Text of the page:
Global and local political conflicts have upended several pending trade-deal negotiations in recent weeks, derailing negotiations on two other agreements, a deal between Canada and Europe, along with the US-European Trans-Atlantic Trade and Investment Partnership. And the wild card of the Trump presidency could now upend a number of trade deals with the United States, though it’s uncertain which, if any, pending agreements President-elect Trump would scrap. But even before the US election, both inside and outside the US, prospects for the much larger Trans Pacific Partnership, which covers North America and the Pacific Rim, were dimming.
Advocates are now focusing on yet another controversial trade deal being formulated in secretive ministerial talks: the Trade in Services Agreement (TiSA) aims to marketize public services in ways that may reshape environmental policies.
Critics of the deal say TiSA threatens to impose sweeping deregulatory measures that would make it harder for signatory nations to meet the goals established in the COP21 climate treaty, smearing the basic gears of democratic governance with the fossil-fuel industry’s corporate agenda. According to an analysis of draft documents by Public Services International (PSI), a global civil-service union federation, the agreement, which would cover 23 WTO members including big polluters including the US, the EU, Canada, and Australia, might upend core provisions of the COP21 climate treaty by thwarting regulators’ ability to set industrial and environmental standards to prioritize renewables over fossil-fuel energy sources.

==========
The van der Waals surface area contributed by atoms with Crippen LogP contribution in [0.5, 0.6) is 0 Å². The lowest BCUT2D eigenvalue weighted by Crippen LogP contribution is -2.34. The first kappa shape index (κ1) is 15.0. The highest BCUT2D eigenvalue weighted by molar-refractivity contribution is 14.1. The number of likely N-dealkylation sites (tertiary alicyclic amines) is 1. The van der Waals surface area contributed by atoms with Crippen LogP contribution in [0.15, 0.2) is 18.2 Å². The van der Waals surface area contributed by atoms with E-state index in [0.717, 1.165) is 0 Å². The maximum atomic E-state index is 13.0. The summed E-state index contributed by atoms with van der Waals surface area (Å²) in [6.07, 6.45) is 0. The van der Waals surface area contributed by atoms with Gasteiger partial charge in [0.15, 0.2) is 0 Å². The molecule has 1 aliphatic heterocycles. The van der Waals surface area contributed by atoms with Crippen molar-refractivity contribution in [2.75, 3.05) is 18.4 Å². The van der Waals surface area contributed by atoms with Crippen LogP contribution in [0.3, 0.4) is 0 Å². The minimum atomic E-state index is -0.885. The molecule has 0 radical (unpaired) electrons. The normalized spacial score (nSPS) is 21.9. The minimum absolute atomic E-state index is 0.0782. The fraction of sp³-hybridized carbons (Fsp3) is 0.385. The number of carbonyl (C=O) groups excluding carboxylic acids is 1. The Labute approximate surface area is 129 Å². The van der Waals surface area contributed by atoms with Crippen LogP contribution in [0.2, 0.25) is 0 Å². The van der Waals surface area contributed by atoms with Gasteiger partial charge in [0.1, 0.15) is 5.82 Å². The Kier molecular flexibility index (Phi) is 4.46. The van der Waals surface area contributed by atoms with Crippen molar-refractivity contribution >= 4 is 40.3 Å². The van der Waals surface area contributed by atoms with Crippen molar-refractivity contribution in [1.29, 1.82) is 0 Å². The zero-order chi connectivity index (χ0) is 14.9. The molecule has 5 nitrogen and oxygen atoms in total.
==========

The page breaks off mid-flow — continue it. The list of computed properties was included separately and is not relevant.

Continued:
The clash between trade and climate agendas will only intensify as the Paris climate treaty, which mandates significant reductions for commercially based carbon emissions, enters into force this month. (Though Trump generally opposes the climate treaty and other carbon regulations and has denounced free trade overall, his campaign was mum on TiSA specifically, and the United States remains within the pending agreement for now.)
For TiSA signatories, PSI points out, the deal would require regulations to be “technologically neutral,” treating every energy source basically equally for the purposes of international trade. This would run counter to the project of collaboratively reducing global carbon emissions.